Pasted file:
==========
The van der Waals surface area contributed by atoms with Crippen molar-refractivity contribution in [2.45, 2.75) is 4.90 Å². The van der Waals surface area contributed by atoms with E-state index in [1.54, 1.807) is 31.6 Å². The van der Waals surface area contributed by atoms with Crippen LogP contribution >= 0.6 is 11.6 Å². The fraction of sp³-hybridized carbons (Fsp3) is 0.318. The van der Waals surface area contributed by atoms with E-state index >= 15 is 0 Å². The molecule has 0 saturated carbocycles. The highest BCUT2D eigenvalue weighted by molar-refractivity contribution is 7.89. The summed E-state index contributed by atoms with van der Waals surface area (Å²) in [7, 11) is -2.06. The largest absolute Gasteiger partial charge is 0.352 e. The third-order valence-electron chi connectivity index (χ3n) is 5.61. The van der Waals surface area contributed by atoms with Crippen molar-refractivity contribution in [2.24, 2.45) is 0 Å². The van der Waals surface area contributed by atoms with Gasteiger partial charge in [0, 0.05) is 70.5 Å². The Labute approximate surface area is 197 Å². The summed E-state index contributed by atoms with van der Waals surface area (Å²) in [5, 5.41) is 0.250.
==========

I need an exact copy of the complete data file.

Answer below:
The van der Waals surface area contributed by atoms with Crippen molar-refractivity contribution in [2.45, 2.75) is 4.90 Å². The van der Waals surface area contributed by atoms with E-state index in [1.54, 1.807) is 31.6 Å². The van der Waals surface area contributed by atoms with Crippen LogP contribution >= 0.6 is 11.6 Å². The fraction of sp³-hybridized carbons (Fsp3) is 0.318. The van der Waals surface area contributed by atoms with E-state index >= 15 is 0 Å². The molecule has 0 saturated carbocycles. The highest BCUT2D eigenvalue weighted by molar-refractivity contribution is 7.89. The summed E-state index contributed by atoms with van der Waals surface area (Å²) in [7, 11) is -2.06. The largest absolute Gasteiger partial charge is 0.352 e. The third-order valence-electron chi connectivity index (χ3n) is 5.61. The van der Waals surface area contributed by atoms with Crippen molar-refractivity contribution in [2.24, 2.45) is 0 Å². The van der Waals surface area contributed by atoms with Gasteiger partial charge in [0, 0.05) is 70.5 Å². The Labute approximate surface area is 197 Å². The summed E-state index contributed by atoms with van der Waals surface area (Å²) in [5, 5.41) is 0.250.